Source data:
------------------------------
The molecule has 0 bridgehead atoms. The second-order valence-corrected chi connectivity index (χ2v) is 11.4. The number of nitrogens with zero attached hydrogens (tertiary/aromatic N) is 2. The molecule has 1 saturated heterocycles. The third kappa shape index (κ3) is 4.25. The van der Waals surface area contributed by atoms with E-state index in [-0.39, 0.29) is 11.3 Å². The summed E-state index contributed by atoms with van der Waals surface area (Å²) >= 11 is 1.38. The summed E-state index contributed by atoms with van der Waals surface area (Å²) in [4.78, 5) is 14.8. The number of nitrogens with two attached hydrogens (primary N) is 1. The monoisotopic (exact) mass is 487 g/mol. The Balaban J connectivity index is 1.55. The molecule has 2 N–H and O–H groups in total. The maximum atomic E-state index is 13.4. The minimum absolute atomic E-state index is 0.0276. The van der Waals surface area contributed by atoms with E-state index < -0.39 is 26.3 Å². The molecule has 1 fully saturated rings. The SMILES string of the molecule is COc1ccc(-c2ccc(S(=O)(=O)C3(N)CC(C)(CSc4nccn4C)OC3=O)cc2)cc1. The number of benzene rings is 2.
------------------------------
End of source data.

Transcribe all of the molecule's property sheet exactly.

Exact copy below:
The molecule has 0 bridgehead atoms. The second-order valence-corrected chi connectivity index (χ2v) is 11.4. The number of nitrogens with zero attached hydrogens (tertiary/aromatic N) is 2. The molecule has 1 saturated heterocycles. The third kappa shape index (κ3) is 4.25. The van der Waals surface area contributed by atoms with E-state index in [-0.39, 0.29) is 11.3 Å². The summed E-state index contributed by atoms with van der Waals surface area (Å²) >= 11 is 1.38. The summed E-state index contributed by atoms with van der Waals surface area (Å²) in [4.78, 5) is 14.8. The number of nitrogens with two attached hydrogens (primary N) is 1. The monoisotopic (exact) mass is 487 g/mol. The Balaban J connectivity index is 1.55. The molecule has 2 N–H and O–H groups in total. The maximum atomic E-state index is 13.4. The minimum absolute atomic E-state index is 0.0276. The van der Waals surface area contributed by atoms with E-state index < -0.39 is 26.3 Å². The molecule has 1 fully saturated rings. The SMILES string of the molecule is COc1ccc(-c2ccc(S(=O)(=O)C3(N)CC(C)(CSc4nccn4C)OC3=O)cc2)cc1. The number of benzene rings is 2.